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Subcontinental Drift: Musharraf's Mind
The General has some pretty strange -- and dangerous -- notions
By APARISIM GHOSH
Web posted at 1:30 p.m. Hong Kong time, 1:30 a.m. EDT
My congratulations to cartoonist Ranan R. Lurie for going where no journalist
has gone before: into the mind of Pervez Musharraf. His interview with the
Pakistani dictator, reproduced yesterday in Lahore's The Nation (daily), offers
us valuable insights into the general's thought process -- and, by extension,
the thinking behind his military regime.
Some of what we learn is reassuring. For instance, the general says he is
committed to handing over power to an elected government two years from now. He
also dismissed the suggestion, common in some quarters of the subcontinent, that
democracy doesn't suit Pakistan's character.
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But those looking for signs of a thaw in South Asia will be disappointed. If
anything, the general comes across as more determined to preserve the
subcontinental divide than his predecessors. Most disturbing of all is his
assertion that India and Pakistan have no shared history. "Our history is
totally different," said Musharraf. "Our heroes are their villains and vice
versa. Our culture is absolute the opposite. They consider cows as their gods.
We slaughter cows and eat them." Apparently the fact that Indians and Pakistanis
speak the same languages and enjoy the same literature, music, sports and
movies, counts for nothing at all with the general.
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As it happens, the examples Musharraf offers are deeply flawed. Consider his
contention about history's heroes and villains. Although both New Delhi and
Islamabad have injected a fair bit of propaganda into their history books, they
share admiration for many important historical figures -- the emperors Tughlaq,
Akbar and Shah Jehan, for example. Only a handful of characters (like the
Mohammeds -- Ghur, Ghaznavi and Jinnah) receive radically different treatment in
The notional culinary divide is just as spurious. For one thing, close to 20% of
Indians -- Muslims, Christians and animists -- eat beef. For another, the
dietary differences between Pakistanis and Indian Hindus pale in comparison with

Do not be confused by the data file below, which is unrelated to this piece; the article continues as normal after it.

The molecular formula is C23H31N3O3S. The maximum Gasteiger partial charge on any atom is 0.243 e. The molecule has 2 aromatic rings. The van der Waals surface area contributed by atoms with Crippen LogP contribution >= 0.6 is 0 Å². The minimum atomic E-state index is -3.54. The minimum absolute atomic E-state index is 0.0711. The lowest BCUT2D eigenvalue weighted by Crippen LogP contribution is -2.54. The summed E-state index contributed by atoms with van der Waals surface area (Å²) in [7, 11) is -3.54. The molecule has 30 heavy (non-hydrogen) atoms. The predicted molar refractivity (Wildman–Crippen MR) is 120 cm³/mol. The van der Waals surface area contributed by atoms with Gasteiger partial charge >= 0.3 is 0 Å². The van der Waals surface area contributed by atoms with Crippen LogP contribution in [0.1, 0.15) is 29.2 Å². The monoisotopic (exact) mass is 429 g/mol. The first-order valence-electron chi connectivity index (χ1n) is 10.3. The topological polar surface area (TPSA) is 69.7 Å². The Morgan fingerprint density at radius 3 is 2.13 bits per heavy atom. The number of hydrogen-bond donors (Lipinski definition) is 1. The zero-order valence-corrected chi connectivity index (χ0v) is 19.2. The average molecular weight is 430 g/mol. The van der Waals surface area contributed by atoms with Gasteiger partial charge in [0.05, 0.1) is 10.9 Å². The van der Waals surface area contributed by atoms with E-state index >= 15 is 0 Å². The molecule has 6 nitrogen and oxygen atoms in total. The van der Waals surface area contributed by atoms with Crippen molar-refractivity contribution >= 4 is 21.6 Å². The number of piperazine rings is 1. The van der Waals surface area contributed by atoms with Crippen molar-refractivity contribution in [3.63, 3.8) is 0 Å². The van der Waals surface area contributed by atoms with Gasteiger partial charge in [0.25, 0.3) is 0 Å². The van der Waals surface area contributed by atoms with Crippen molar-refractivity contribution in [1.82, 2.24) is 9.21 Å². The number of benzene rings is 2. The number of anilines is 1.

The idea that India and Pakistan have totally different histories is the kind of
nonsense routinely purveyed by religious fanatics on both sides of the South
Asian divide: to hear it from the mouth of a man who claims to be a moderate is,
to say the least, disappointing. If this is what Musharraf believes, then we can
probably rule out the chances of a lasting peace in his time.
On the subject of disappointment, I wonder what Kashmiris will make of this
exchange between Lurie and the general:
Lurie: A plebiscite was offered in Kashmir by the United Nations
in 1948. Do you still want it?
Musharraf: Yes. Certainly. That is our position.
Lurie: If the results are pro-India, would you still accept them?
Musharraf: Well, I am more than hundred percent sure that the
results will not be pro-India.
Lurie: What if the people of Kashmir vote for independence?
Musharraf: There's no room for that. They have to vote either
for India or for Pakistan.
When I last checked, the majority of Kashmiri separatists were fighting for
"aazadi" -- independence -- from both countries. During a trip to the disputed
region last year, I found many Kashmiris to be just as suspicious of Islamabad's
designs on their homeland as they were hostile to Delhi's rule. It's easier now
to see why.
P.S. Among Musharraf's stranger ideas is his theory that Indian journalists have
a great deal of control over the world media (apparently nobody told Rupert
Murdoch -- or my editor!) and are poisoning international opinion of Pakistan.
This is perfectly understandable: after all, paranoia is the hallmark of any
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